Hybrid power plants are growing rapidly: are they a good idea?
- Mar 23, 2020 5:17 pm GMT
As battery prices continue to fall and the penetration of variable wind and solar generation rises, power plant developers are increasingly combining wind and solar projects with on-site batteries, creating “hybrid” power plants.
New research from Lawrence Berkeley National Laboratory and the Electric Power Research Institute shows that interest in hybrid plants is high, and that hybridization can offer benefits relative to stand-alone plants. There are also limitations to hybridization, however, and market rules and policy incentives can make or break the finances of a project. The research, appearing in the Electricity Journal, looks at the operational benefits and drawbacks, relative costs and benefits, and industry trends toward hybrid power plants.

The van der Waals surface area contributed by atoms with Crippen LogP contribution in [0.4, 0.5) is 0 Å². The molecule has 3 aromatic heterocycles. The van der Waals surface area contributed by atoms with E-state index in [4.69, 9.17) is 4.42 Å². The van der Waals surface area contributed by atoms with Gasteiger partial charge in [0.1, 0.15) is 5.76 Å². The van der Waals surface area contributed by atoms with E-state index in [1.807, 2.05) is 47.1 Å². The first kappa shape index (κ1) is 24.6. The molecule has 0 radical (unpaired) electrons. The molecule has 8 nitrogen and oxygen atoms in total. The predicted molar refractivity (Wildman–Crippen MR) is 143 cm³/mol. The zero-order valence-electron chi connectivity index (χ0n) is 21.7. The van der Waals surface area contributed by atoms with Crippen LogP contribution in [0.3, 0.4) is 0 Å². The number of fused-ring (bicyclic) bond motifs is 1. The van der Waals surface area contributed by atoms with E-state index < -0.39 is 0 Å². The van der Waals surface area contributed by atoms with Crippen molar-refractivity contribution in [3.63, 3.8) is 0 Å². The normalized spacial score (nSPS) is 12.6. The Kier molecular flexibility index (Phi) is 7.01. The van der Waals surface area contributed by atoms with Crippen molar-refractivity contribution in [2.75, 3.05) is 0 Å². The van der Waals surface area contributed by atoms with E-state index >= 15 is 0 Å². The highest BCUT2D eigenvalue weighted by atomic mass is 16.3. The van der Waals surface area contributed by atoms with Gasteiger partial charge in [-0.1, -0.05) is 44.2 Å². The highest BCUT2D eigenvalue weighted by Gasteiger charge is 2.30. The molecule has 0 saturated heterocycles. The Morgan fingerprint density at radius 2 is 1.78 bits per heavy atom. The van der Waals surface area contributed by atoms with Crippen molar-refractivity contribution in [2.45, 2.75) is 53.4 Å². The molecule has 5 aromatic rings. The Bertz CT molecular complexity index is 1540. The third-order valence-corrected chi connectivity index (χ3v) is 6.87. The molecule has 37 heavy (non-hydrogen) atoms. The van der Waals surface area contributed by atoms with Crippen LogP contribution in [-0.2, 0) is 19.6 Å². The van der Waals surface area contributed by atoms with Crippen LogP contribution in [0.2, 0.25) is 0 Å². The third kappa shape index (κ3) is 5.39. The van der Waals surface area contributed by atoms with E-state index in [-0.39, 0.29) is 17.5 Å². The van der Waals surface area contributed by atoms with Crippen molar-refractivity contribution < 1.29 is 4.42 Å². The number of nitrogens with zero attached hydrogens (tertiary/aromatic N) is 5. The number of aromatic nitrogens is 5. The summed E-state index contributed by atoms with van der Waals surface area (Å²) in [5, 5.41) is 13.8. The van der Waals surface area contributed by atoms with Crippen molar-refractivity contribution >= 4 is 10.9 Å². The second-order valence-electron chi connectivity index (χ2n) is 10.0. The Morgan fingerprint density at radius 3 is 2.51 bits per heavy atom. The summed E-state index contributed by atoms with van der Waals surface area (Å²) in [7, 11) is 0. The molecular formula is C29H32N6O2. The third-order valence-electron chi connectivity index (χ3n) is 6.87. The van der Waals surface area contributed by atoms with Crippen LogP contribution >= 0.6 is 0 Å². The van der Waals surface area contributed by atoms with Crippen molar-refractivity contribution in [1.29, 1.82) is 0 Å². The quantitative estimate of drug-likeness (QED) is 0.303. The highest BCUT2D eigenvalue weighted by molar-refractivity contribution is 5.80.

This commentary provides a simplified overview of the process of replacing a single dispatchable powerplant with either wind or solar generation plus storage.
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